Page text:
Climate Action

US fossil fuel consumption is at its lowest in 30 years. Here’s why

fossil-fuesl-consumption-usa

Consumption of fossil fuels in the U.S. is falling. Image: Unsplash/ETA+

Victoria Masterson
Senior Writer, Forum Agenda
Share:
Our Impact
What's the World Economic Forum doing to accelerate action on Climate Action?
The Big Picture
Explore and monitor how SDG 13: Climate Action is affecting economies, industries and global issues
A hand holding a looking glass by a lake
Crowdsource Innovation
Get involved with our crowdsourced digital platform to deliver impact at scale
Stay up to date:

SDG 13: Climate Action

Listen to the article

  • US fossil fuel consumption fell by 9% in 2020, says the Energy Information Administration.
  • Coal accounted for 13% of US fossil fuel consumption in 2020, its lowest annual share since 1949.
  • Petroleum products were the most-used fossil fuels in the US in 2020. Natural gas, used mostly to generate electricity and heat, took its largest annual share on record.
  • While fossil fuel use falls, renewables are continuing to rise to new records.

The use of fossil fuels in the United States hit the lowest level in almost 30 years in 2020. You have to go as far back as 1991 to find a similar level of fossil fuel consumption. The COVID-19 pandemic and warmer weather have driven the decline, according to the United States Energy Information Administration’s Monthly Energy Review.

In 2020, total consumption of fossil fuels in the US, including petroleum, natural gas, and coal, fell by 9%.

graph-shows-fossil-fuel-consumption-in-the-United-States
Fossil fuel consumption in the United States is at its lowest level in 30 years. Image: US Energy Information Administration

Historic fall in fossil fuel consumption

It was the biggest annual fall in US fossil fuel consumption in both absolute and percentage terms since 1949, when the administration first published the annual data series.

Have you read?

“Economic responses to the COVID-19 pandemic in 2020, including a 15% decrease in energy consumption in the US transportation sector, drove much of the decline,” the EIA said.

Relatively warmer weather in the US in 2020 also reduced demand for heating fuels.

graph-fossil-fuel-consumption-was-biggest-since-1949
The fall in fossil fuel consumption was biggest since 1949, when its records began, the EIA said. Image: Monthly Energy Review, June 2021, EIA.

Fossil fuel drivers

Petroleum products including vehicle fuel and diesel, accounted for 44% of US fossil fuel consumption in 2020. At 68%, transport was the largest consumer of petroleum.

Natural gas accounted for 43% of US fossil fuel usage in 2020, mostly to generate electricity and heat. This is the largest annual share on record, the EIA said.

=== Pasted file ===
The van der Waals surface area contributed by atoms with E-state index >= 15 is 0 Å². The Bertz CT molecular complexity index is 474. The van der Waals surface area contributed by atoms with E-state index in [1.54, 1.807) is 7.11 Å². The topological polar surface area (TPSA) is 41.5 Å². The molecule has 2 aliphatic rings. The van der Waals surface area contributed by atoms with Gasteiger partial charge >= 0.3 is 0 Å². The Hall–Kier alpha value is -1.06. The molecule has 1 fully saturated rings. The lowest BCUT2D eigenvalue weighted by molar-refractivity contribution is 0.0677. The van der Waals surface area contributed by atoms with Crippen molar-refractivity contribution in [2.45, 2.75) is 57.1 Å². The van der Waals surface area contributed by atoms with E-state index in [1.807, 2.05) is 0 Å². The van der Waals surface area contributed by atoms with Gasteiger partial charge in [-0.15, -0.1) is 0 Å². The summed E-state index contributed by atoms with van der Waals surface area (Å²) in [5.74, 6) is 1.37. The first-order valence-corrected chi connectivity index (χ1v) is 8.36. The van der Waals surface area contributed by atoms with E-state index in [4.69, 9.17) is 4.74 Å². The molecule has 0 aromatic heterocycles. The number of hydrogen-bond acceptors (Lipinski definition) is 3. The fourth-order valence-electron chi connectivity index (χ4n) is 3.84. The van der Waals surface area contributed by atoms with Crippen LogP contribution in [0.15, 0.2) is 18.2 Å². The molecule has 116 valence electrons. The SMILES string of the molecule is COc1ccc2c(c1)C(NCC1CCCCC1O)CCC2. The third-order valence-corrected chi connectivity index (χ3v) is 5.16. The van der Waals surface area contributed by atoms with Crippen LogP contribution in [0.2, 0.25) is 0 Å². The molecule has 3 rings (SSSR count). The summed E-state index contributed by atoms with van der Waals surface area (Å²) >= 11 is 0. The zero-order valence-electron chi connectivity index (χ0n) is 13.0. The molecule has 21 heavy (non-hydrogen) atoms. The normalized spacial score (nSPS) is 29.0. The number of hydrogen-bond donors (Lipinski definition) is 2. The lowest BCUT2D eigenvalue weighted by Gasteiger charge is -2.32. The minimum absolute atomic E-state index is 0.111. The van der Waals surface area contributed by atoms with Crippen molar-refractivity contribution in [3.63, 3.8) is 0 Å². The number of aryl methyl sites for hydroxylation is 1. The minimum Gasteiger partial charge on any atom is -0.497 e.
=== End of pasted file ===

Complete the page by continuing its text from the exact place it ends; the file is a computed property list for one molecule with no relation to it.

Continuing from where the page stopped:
Coal accounted for 13% of US fossil fuel consumption in 2020, the lowest annual share since 1949.

petroleum-products-were-the-most-used-fossil-fuels-in-the-US-in-2020
Petroleum products were the most-used fossil fuels in the US in 2020. Image: Monthly Energy Review, June 2021, EIA
Discover

What's the World Economic Forum doing about the transition to clean energy?

Renewables revolution

The amount of fossil fuel consumption used at a global level is also declining and renewables are seeing a surge in demand.

The International Renewable Energy Agency (IRENA) reported in June that renewables were now significantly undercutting fossil fuels as the world’s cheapest source of power.

Another record was set in 2020 for the amount of new renewable energy projects completed. According to IRENA, the world added more than 260 gigawatts of renewable energy capacity last year, exceeding expansion in 2019 by close to 50 per cent.

More needs to be done though. By 2030, the International Energy Agency says global clean energy investment needs to triple to around $4 trillion a year if the world is to reach net zero emissions by 2050.

Loading...
Don't miss any update on this topic

Create a free account and access your personalized content collection with our latest publications and analyses.

Sign up for free

License and Republishing

World Economic Forum articles may be republished in accordance with the Creative Commons Attribution-NonCommercial-NoDerivatives 4.0 International Public License, and in accordance with our Terms of Use.

The views expressed in this article are those of the author alone and not the World Economic Forum.

Related topics:
Climate ActionEnergy TransitionNature and Biodiversity
Share:
World Economic Forum logo
Global Agenda

The Agenda Weekly

A weekly update of the most important issues driving the global agenda

Subscribe today

You can unsubscribe at any time using the link in our emails. For more details, review our privacy policy.

Translating Critical Raw Material Trade into Development Benefits

Jack Hurd

May 23, 2024

About Us

Events

Media

Partners & Members

  • Join Us

Language Editions

Privacy Policy & Terms of Service

© 2024 World Economic Forum